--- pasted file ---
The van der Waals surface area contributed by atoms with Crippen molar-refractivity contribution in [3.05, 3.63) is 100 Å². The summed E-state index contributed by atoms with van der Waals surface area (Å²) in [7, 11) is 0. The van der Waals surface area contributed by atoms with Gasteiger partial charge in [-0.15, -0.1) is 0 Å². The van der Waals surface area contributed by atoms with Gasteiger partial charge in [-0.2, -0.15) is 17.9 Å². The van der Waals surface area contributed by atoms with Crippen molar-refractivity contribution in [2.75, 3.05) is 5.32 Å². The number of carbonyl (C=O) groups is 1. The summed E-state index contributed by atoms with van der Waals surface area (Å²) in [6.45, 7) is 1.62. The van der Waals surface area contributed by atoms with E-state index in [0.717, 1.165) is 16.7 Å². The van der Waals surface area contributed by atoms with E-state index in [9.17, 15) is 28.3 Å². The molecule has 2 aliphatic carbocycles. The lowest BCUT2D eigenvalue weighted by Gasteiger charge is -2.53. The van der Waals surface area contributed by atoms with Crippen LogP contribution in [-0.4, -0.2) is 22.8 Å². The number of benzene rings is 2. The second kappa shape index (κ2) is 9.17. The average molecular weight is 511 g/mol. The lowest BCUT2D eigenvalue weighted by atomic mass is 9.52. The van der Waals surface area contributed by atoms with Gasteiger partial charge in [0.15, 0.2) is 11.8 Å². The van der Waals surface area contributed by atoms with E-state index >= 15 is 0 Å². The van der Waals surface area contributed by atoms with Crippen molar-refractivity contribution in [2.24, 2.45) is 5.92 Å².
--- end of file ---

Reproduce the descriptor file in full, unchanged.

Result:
The van der Waals surface area contributed by atoms with Crippen molar-refractivity contribution in [3.05, 3.63) is 100 Å². The summed E-state index contributed by atoms with van der Waals surface area (Å²) in [7, 11) is 0. The van der Waals surface area contributed by atoms with Gasteiger partial charge in [-0.15, -0.1) is 0 Å². The van der Waals surface area contributed by atoms with Gasteiger partial charge in [-0.2, -0.15) is 17.9 Å². The van der Waals surface area contributed by atoms with Crippen molar-refractivity contribution in [2.75, 3.05) is 5.32 Å². The number of carbonyl (C=O) groups is 1. The summed E-state index contributed by atoms with van der Waals surface area (Å²) in [6.45, 7) is 1.62. The van der Waals surface area contributed by atoms with E-state index in [0.717, 1.165) is 16.7 Å². The van der Waals surface area contributed by atoms with E-state index in [9.17, 15) is 28.3 Å². The molecule has 2 aliphatic carbocycles. The lowest BCUT2D eigenvalue weighted by Gasteiger charge is -2.53. The van der Waals surface area contributed by atoms with Crippen LogP contribution in [-0.4, -0.2) is 22.8 Å². The number of benzene rings is 2. The second kappa shape index (κ2) is 9.17. The average molecular weight is 511 g/mol. The lowest BCUT2D eigenvalue weighted by atomic mass is 9.52. The van der Waals surface area contributed by atoms with Gasteiger partial charge in [0.15, 0.2) is 11.8 Å². The van der Waals surface area contributed by atoms with E-state index >= 15 is 0 Å². The van der Waals surface area contributed by atoms with Crippen molar-refractivity contribution in [2.24, 2.45) is 5.92 Å².